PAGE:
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Science and Technology of Nuclear Installations
Volume 2016, Article ID 2689861, 2 pages

Advanced PHWR Safety Technology: PHWR Challenging Issues for Safe Operation and Long-Term Sustainability

1Korea Atomic Energy Research Institute (KAERI), Daejeon 305-353, Republic of Korea
2Canadian Nuclear Safety Commission (CNSC), Ottawa, ON, Canada K1P 5S9
3Canadian Nuclear Laboratories (CNL), Chalk River, ON, Canada K0J 1J0
4The Institute of Applied Energy (IAE), Tokyo 105-0003, Japan

Received 10 March 2015; Accepted 10 March 2015

Copyright © 2016 Jin Ho Song et al. This is an open access article distributed under the Creative Commons Attribution License, which permits unrestricted use, distribution, and reproduction in any medium, provided the original work is properly cited.

Pressurized heavy water reactor (PHWR) has been operated worldwide as one of the most efficient nuclear reactors owing to its superior neutron efficiency and flexibility to consider broad range of alternative fuel cycles. With the efforts for the life extension of the old reactors as well as the post-Fukushima safety enhancement, development of advanced PHWR safety technologies draws attention across the world. This issue on advanced PHWR safety technologies compiles 12 papers dealing with subjects such as moderator experiment and severe accident for PHWR, aging and plant life management, continued operation for PHWR, reactor physics and fuel performance technology for PHWR, and current PHWR safety R&D status in Canada.

For moderator experiment, the research on the CANDU-6 moderator circulation and related experiments including the scaling study, flow and temperature measurement techniques, and a CFD analysis are discussed.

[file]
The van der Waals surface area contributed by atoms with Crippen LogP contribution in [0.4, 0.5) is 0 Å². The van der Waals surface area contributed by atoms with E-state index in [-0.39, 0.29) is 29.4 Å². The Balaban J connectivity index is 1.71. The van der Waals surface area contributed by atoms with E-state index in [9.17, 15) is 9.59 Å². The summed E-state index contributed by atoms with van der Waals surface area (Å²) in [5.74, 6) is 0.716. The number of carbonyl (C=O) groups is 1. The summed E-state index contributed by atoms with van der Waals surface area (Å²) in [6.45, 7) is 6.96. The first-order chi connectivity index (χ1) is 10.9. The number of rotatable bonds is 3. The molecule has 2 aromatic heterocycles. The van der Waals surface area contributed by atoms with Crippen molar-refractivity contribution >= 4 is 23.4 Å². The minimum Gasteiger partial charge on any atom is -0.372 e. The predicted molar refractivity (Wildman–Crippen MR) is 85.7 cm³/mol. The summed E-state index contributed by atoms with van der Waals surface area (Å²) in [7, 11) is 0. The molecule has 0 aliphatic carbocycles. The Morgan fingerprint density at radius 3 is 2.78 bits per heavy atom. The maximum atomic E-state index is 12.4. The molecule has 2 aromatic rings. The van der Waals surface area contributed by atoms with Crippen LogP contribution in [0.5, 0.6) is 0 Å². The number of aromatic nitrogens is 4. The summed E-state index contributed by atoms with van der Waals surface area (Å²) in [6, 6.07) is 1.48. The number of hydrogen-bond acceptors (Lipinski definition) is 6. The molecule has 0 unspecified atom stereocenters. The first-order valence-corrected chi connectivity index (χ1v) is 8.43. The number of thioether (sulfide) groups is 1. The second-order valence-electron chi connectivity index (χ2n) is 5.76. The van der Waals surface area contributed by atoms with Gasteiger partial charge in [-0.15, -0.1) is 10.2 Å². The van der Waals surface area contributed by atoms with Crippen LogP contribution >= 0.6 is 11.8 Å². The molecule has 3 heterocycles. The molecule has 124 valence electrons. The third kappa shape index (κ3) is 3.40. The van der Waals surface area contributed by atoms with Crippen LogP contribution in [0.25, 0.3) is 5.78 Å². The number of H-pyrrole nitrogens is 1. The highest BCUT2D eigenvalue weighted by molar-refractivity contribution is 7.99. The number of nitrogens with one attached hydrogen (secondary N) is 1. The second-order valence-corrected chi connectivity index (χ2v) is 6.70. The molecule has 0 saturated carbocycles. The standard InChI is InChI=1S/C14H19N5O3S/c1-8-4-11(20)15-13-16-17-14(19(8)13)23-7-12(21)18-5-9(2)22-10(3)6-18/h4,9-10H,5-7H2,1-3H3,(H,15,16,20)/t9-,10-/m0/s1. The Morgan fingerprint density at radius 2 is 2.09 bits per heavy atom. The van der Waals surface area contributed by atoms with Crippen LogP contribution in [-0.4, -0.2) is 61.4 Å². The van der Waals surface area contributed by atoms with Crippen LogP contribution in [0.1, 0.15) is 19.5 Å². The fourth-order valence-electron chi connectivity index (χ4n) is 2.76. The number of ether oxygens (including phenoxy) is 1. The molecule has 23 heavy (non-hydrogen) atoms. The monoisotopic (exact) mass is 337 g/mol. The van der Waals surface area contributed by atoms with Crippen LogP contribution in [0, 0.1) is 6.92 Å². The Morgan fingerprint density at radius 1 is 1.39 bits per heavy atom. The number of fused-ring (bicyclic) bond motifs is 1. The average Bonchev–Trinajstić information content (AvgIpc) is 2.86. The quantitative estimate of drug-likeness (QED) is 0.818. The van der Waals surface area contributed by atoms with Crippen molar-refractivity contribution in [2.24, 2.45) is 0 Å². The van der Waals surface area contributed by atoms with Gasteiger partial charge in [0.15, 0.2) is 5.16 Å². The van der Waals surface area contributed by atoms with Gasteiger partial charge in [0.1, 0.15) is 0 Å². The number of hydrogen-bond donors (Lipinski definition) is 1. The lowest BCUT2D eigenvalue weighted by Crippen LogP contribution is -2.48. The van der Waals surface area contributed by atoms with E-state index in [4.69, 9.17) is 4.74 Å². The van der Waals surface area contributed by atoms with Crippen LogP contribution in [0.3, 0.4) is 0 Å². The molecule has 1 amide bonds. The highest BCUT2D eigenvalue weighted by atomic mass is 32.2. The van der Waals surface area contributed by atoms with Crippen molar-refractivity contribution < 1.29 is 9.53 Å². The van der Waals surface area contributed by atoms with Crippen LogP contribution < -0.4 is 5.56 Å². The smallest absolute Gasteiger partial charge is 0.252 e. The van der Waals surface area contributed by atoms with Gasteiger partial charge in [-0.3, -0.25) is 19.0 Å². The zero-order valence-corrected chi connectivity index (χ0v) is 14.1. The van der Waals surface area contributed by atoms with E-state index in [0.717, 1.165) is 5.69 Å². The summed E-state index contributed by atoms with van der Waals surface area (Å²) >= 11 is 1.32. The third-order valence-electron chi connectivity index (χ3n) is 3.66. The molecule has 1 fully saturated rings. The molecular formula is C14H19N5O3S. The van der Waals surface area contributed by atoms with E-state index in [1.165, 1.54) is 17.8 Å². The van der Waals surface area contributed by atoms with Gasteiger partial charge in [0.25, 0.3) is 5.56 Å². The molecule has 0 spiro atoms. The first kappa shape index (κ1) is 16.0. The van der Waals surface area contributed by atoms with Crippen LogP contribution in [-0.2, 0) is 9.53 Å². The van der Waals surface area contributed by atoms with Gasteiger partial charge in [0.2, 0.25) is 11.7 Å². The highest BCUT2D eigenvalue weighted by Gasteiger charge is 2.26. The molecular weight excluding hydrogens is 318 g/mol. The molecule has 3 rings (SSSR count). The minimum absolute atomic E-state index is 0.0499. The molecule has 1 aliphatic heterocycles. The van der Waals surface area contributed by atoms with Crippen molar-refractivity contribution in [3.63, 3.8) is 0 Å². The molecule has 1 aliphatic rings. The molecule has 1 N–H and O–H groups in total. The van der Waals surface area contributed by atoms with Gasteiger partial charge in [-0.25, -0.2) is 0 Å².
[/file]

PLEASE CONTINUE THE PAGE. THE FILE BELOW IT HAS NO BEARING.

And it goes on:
For severe accident, the potential hazard of MCCI (molten corium-concrete interaction) with the uncertainties owing to the possibility of a calandria vault floor melt-through is discussed. Also, based on the Fukushima experience, new safeguards have been proposed for PHWRs. The Fukushima accident is reviewed in terms of protection, electric power, and cooling. Recommendations include increasing the seismic rating of certain systems in addition to constructing external barriers for floods. The bunker concept enhances safety through electrical redundancy and diversity. The addition of an elevated external coolant tank increases the cooling duration time.

In the area of plant aging, mathematical fundamentals to deal with the pressure tube creep problem are formulated.

For reactor physics, as an alternative way to generate the two-group constants necessary for the CANDU-PHWR core analysis, utilizing B1-theory-augmented Monte-Carlo few-group-constant-generation method is proposed and successfully applied to CANDU-6 core analysis.

For fuel performance technology, CHF enhancement of advanced 37-element fuel bundles is discussed, in which two approaches to enlarge the flow areas of the peripheral subchannels of a center element are considered to investigate the impact of the flow area changes of the center subchannels on the CHF enhancement.

For the PHWR safety R&D status, an overview of the CANDU safety R&D activities at CANDU Owners Group (COG), Atomic Energy of Canada Limited (AECL), Candu Energy, Canadian Nuclear Safety Commission (CNSC), and Canadian Universities including SCWR activities, R&D for aging reactors, and regulators oversight strategy against aging are discussed.

By compiling these papers, we hope to have a precious chance to share the results of R&D efforts for the development of advanced PHWR technologies as well as to enrich our readers and researchers with respect to these emerging CANDU safety issues in the aftermath of the accidents at the Fukushima Daiichi nuclear power plant.

Jin Ho Song
Wei Shen
Malcolm Griffiths
Bo Wook Rhee
YongMann Song
Masanori Naitoh